Court Finds That New York Law Governs Reinsurance Agreement, Denies Insured’s Statutory Claim for Punitive Damages and Penalties Against Reinsurer October 6, 2009 | Print this page | Email this page Plaintiff Callon Petroleum Company (“Callon”) commenced an action against National Indemnity Company (“NICO”) to recover for a judgment Callon obtained against NICO’s cedent, Frontier Insurance Company (“Frontier”). The reinsurance agreement between NICO and Frontier, pursuant to which Callon’s claim was made, requires NICO to pay all amounts of “Ultimate Net Loss” due to other persons “as and when due directly on behalf” of Frontier.
Callon subsequently moved to amend its complaint, seeking to include a statutory claim for punitive damages and penalties under Louisiana law against NICO. Louisiana law allows an insured or party claiming third-party rights under a contract, such as Callon, to seek punitive damages for breach of an insurance contract in certain contexts. Under New York law, however, punitive damages are not recoverable for a breach of contract claim.
The Court denied Callon’s motion to amend, finding that New York law governed the reinsurance agreement, and thus Callon could not assert a cognizable claim for punitive damages. In so holding, the Court noted that, in breach of contract cases, New York courts apply a “center of gravity” or “grouping of contacts” test to determine the proper choice of law. Under this analysis, a court analyzes “the place of contracting, negotiation and performance [of the subject contract]; the location of the subject matter of the contract; and the domicile of the contracting parties,” although the places of contracting and performance are given the heaviest weight.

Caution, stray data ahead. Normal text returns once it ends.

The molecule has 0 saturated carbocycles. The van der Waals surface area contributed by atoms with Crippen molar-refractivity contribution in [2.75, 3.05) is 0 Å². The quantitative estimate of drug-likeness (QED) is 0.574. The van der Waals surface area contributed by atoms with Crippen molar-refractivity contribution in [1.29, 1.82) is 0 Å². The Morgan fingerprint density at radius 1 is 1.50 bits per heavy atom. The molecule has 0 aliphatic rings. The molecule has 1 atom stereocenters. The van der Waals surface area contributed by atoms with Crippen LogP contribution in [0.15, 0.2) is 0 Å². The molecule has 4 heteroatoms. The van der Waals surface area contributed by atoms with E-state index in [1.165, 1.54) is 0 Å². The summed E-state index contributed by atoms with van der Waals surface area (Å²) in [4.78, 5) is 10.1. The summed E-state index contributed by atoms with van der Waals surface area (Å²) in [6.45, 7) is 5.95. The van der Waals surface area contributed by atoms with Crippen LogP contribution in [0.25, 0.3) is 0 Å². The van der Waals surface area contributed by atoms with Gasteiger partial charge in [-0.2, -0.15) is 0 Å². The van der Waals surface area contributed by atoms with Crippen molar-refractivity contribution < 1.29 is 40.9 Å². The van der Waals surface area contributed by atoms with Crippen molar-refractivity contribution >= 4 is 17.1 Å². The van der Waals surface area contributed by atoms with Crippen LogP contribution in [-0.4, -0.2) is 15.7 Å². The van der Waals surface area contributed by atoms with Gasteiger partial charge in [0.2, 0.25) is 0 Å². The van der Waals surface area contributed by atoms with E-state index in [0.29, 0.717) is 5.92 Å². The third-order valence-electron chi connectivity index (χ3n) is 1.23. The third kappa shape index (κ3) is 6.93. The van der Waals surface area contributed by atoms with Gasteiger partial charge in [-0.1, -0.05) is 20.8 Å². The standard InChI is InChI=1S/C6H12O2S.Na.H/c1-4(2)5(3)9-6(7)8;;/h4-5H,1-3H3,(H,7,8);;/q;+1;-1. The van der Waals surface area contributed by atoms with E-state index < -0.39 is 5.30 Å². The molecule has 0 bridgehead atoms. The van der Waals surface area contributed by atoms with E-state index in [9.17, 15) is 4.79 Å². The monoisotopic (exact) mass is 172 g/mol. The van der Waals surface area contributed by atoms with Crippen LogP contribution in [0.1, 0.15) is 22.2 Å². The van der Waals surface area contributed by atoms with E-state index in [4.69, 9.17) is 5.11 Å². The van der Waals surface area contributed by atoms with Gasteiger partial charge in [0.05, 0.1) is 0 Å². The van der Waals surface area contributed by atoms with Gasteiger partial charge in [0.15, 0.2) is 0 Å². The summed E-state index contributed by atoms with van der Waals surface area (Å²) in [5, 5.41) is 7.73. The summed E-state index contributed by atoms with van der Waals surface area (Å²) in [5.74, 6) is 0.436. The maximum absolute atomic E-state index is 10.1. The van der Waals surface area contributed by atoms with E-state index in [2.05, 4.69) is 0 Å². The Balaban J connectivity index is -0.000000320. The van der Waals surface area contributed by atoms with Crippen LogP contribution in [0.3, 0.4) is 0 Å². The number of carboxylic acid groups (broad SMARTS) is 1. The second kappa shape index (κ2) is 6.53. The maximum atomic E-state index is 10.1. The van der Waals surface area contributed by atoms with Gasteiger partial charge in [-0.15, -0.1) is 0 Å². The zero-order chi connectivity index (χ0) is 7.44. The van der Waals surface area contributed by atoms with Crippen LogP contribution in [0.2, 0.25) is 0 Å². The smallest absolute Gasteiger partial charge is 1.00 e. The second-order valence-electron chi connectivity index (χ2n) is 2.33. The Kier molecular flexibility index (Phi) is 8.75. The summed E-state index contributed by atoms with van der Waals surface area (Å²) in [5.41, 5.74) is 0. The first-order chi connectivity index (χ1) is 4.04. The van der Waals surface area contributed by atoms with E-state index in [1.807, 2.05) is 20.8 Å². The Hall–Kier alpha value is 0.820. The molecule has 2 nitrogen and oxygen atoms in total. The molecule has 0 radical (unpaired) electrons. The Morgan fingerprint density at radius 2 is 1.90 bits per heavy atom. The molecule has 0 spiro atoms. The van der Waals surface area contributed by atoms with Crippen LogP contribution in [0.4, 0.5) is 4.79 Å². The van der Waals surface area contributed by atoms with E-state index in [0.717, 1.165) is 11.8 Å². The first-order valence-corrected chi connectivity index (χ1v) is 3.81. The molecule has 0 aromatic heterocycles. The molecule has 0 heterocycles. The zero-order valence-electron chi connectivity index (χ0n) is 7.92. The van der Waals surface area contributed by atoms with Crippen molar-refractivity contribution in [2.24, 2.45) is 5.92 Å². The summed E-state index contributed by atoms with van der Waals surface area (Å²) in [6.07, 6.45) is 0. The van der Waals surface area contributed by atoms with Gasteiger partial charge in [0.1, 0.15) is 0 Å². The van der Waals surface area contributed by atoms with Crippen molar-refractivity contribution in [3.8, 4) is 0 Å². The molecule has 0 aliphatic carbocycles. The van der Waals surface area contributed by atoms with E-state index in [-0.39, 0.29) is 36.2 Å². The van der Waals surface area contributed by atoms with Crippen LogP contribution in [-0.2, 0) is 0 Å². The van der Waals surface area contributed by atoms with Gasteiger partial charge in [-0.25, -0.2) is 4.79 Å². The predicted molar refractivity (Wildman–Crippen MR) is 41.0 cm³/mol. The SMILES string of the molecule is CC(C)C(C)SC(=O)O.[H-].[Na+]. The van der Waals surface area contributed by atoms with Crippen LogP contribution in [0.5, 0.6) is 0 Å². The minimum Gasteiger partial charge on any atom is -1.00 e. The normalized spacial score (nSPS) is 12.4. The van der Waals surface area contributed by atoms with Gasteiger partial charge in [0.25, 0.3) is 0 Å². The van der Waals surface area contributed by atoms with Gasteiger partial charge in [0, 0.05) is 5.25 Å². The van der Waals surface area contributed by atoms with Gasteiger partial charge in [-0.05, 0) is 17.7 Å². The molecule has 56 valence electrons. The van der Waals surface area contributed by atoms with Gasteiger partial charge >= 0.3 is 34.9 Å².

Examining these factors, the Court held that New York law applied because the reinsurance agreement was negotiated and entered into in New York, the place of performance was New York, and Frontier was domiciled in New York. Moreover, although not relevant to the choice of law test, the Court noted that the reinsurance agreement contained an arbitration clause providing that any arbitration commenced thereunder would be held in New York, pursuant to New York law, thus reflecting the contracting parties intention to incorporate New York into their agreement.
Click here to review a copy of the Court’s decision, captioned Callon Petroleum Co. v. National Indemnity Co., et al., No. 2:06-CV-0573 (E.D.N.Y. Aug. 24, 2009).